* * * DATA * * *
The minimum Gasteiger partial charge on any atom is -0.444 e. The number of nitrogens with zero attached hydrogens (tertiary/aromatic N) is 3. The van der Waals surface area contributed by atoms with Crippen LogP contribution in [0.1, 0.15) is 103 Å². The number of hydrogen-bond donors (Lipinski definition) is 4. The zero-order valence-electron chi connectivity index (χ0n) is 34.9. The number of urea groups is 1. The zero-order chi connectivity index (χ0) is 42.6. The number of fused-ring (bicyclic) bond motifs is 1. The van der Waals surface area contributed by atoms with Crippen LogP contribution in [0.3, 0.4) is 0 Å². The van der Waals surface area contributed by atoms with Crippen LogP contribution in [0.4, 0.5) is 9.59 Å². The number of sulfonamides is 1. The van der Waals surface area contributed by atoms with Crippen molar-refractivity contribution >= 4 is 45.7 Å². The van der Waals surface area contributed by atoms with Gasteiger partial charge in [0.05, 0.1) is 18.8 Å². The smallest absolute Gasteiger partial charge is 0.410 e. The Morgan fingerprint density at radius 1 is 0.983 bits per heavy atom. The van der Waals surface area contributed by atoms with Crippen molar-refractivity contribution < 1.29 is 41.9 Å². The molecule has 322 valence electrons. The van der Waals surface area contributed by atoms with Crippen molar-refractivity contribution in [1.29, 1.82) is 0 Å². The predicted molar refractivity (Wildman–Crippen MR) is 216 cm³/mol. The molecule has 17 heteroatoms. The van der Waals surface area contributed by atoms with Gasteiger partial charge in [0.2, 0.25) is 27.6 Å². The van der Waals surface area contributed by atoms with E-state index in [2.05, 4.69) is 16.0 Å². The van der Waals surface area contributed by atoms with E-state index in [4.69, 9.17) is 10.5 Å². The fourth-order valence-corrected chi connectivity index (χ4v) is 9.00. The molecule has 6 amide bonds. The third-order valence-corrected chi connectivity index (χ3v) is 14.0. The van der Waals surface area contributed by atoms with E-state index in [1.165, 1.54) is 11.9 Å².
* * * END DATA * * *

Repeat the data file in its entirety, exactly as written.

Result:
The minimum Gasteiger partial charge on any atom is -0.444 e. The number of nitrogens with zero attached hydrogens (tertiary/aromatic N) is 3. The van der Waals surface area contributed by atoms with Crippen LogP contribution in [0.1, 0.15) is 103 Å². The number of hydrogen-bond donors (Lipinski definition) is 4. The zero-order valence-electron chi connectivity index (χ0n) is 34.9. The number of urea groups is 1. The zero-order chi connectivity index (χ0) is 42.6. The number of fused-ring (bicyclic) bond motifs is 1. The van der Waals surface area contributed by atoms with Crippen LogP contribution in [0.3, 0.4) is 0 Å². The van der Waals surface area contributed by atoms with Crippen LogP contribution in [0.4, 0.5) is 9.59 Å². The number of sulfonamides is 1. The van der Waals surface area contributed by atoms with Crippen molar-refractivity contribution >= 4 is 45.7 Å². The van der Waals surface area contributed by atoms with Gasteiger partial charge in [0.05, 0.1) is 18.8 Å². The smallest absolute Gasteiger partial charge is 0.410 e. The Morgan fingerprint density at radius 1 is 0.983 bits per heavy atom. The van der Waals surface area contributed by atoms with Crippen molar-refractivity contribution < 1.29 is 41.9 Å². The molecule has 322 valence electrons. The van der Waals surface area contributed by atoms with Crippen molar-refractivity contribution in [1.29, 1.82) is 0 Å². The predicted molar refractivity (Wildman–Crippen MR) is 216 cm³/mol. The molecule has 17 heteroatoms. The van der Waals surface area contributed by atoms with Gasteiger partial charge in [0.2, 0.25) is 27.6 Å². The van der Waals surface area contributed by atoms with E-state index in [2.05, 4.69) is 16.0 Å². The van der Waals surface area contributed by atoms with E-state index in [4.69, 9.17) is 10.5 Å². The fourth-order valence-corrected chi connectivity index (χ4v) is 9.00. The molecule has 6 amide bonds. The third-order valence-corrected chi connectivity index (χ3v) is 14.0. The van der Waals surface area contributed by atoms with E-state index in [1.165, 1.54) is 11.9 Å².